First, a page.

After repeated calls to action from state legislators and drug policy groups, New York City Mayor Bill De Blasio has made the decision to bring safer consumption sites into the city.
“After a rigorous review of similar efforts across the world,” said De Blasio on Twitter, “and after careful consideration of public health and safety expert views, we believe overdose prevention centers will save lives and get more New Yorkers into the treatment they need to beat this deadly addiction.”
New York is currently in the throes of an opioid epidemic — one that, according to De Blasio “has killed more people in our city than car crashes and homicides combined.”
According to a study on the feasibility of safer consumption sites in the five boroughs by the New York City Department of Health and Mental Hygiene, “New York city has experienced a 166 percent increase in overdose death since 2010, reaching an all-time high in 2017 with a provisional 1,441 confirmed fatalities. Over 80 percent of these deaths involved opioids.”
Safer consumption sites, known also as safe injection facilities, are designated spaces where opioid drug users can inject themselves with pre-obtained drugs under medical supervision. Users are provided with clean needles and social services workers are on staff to try and steer those suffering from addiction away from further use. Safer consumption sites are already in use across Europe and in Canada. There has never been a recorded death by overdose in a safer consumption site.
Facilities would be established in the neighborhoods of Gowanus, Midtown West, Washington Heights and Longwood. A representative of the mayor said in an email that “These sites were recommended to us by New York City harm reduction advocates, are currently needle exchanges, and can operate an overdose prevention center without City funding.”
De Blasio’s plan would only affect New York City. And although the mayor’s blessing is a big step forward, the Big Apple is still far from cutting the ribbon on its first site.
The Mayor’s Office would have to get the approval of City Council members responsible for land use in their respective districts. Councilman Rafael Salamanca, whose district includes the neighborhood of Longwood, announced his support, saying “Creating safe injection sites means saving lives and as council member for a district that has been greatly affected by the opioid crisis for decades, I support this initiative.”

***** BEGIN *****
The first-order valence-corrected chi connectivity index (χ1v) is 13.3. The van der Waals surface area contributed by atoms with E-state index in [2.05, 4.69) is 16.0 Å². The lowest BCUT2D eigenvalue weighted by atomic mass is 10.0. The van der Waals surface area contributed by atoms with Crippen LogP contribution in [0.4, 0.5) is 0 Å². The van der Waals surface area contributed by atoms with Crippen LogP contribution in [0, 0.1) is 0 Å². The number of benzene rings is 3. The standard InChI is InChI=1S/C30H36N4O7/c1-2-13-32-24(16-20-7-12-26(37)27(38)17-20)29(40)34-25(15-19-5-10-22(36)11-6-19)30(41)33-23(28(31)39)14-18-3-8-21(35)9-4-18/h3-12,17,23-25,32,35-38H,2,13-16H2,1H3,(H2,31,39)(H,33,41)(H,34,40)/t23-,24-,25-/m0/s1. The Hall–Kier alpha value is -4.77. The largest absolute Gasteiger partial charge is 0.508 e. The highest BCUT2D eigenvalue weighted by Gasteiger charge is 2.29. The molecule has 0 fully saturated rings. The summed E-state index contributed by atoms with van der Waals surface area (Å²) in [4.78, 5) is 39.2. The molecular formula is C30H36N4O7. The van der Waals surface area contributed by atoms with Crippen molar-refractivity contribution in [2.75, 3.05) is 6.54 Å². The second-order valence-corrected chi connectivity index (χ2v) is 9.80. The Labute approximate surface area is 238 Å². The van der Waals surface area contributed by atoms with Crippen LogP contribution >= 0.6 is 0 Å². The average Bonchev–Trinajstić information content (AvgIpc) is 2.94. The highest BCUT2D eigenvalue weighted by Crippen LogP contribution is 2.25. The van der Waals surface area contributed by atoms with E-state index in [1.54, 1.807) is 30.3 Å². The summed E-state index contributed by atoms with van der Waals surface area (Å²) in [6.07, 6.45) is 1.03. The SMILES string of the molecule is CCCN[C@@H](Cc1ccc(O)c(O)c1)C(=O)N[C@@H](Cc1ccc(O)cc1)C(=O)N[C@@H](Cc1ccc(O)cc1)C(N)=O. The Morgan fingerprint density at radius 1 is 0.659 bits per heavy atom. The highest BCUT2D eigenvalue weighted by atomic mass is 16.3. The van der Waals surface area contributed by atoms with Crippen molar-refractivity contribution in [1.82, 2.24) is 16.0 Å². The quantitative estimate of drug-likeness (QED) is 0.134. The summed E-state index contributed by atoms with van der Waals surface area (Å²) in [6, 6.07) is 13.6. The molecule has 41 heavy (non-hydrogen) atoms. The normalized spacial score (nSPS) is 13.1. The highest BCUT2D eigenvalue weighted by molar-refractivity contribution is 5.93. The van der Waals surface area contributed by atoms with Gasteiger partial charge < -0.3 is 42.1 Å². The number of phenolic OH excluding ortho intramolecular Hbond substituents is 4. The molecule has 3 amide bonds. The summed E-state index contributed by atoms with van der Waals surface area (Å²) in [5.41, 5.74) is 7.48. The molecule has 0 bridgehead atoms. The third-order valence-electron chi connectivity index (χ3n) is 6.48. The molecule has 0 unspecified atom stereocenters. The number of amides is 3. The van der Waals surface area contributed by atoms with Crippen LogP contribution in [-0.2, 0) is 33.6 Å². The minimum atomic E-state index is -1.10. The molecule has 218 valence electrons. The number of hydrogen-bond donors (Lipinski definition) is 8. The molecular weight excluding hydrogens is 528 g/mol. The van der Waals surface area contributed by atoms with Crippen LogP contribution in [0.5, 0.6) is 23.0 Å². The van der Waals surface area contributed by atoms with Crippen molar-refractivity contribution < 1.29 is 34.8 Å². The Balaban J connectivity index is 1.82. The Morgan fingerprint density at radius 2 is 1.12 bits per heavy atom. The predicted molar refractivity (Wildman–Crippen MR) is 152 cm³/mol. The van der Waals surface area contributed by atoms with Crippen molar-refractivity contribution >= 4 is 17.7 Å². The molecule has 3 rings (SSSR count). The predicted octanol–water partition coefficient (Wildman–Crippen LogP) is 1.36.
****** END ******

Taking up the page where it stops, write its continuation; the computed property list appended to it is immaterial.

The former Chair of the Council’s Health Committee and the sitting councilman for Hell’s Kitchen, Corey Johnson, echoed the same support. In an official statement, he said “The Council has been a leader in the push to bring these centers to New York City, and we thank Mayor de Blasio for taking this brave, important and necessary step. These sites will save lives and connect addicts with treatment options and trained professionals that could lead them to recovery.”
The Mayor’s Office would also need approval from the three District Attorneys that preside over the four neighborhoods where safer consumption sites would be made: Cyrus Vance of Manhattan, Darcel Clark of the Bronx and Eric Gonzalez of Brooklyn. Only two out of the three DA’s affirmed their decision to allow for safer consumption sites to be built, with Darcel Clark remaining cautious and noncommittal thus far.
“I have met with New York City Health Department officials about this issue,” Clark said in an official statement. “I have not seen enough research or evidence to inform a decision about safe injection sites at this time, but I remain open-minded on the matter.”
However, DA Vance is clear on his position, saying “New Yorkers who are suffering and dying from opioids need bold public health interventions — not the heavy hand of the criminal justice system.”
Finally, and perhaps most importantly, the mayor would need approval by the New York State Department of Health.
While both Democrats, the mayor and governor often butt heads, and the issue of safer consumption sites could prove to be divisive.
In an email, a representative of the DOH said that “The Department is reviewing the report. We of course support the mission of reducing opioid related deaths and have been studying multiple options for combating the opioid epidemic.”
According to the New York City study, the creation and support of the four planned safer consumption sites would “prevent up to 130 overdose deaths and save up to $7 million annually while connecting individuals at risk of overdose to a host of harm reduction, drug treatment and health care services.”
For those on the frontline of the opioid epidemic, working at syringe exchange facilities, the potential for safer consumption sites in New York City is a welcome and necessary step forward.
“Firstly, it’s exciting that he made that announcement, loads of people are dying, if it was something else something would have been done about it already,” said Mark Townsend, the interim director of syringe exchange programs for New York Harm Reduction Educators and The Corner Project.
However, Townsend believes there is more that should be done.
“There need to be locations in upper Manhattan, more locations in the Bronx, locations in Harlem. This is a widespread thing.”
Assemblywoman Linda Rosenthal, the chair of the Assembly Committee on Alcoholism and Drug Abuse, has been pushing to bring safer consumption sites to New York state, and she sees the mayor’s decision as a progressive step forwards.
“I look forward to partnering with the City and advocates on this bold and life-affirming endeavor,” said Rosenthal, “and to work to pass my legislation to bring safer consumption spaces to every corner of the state. Let’s start saving lives.”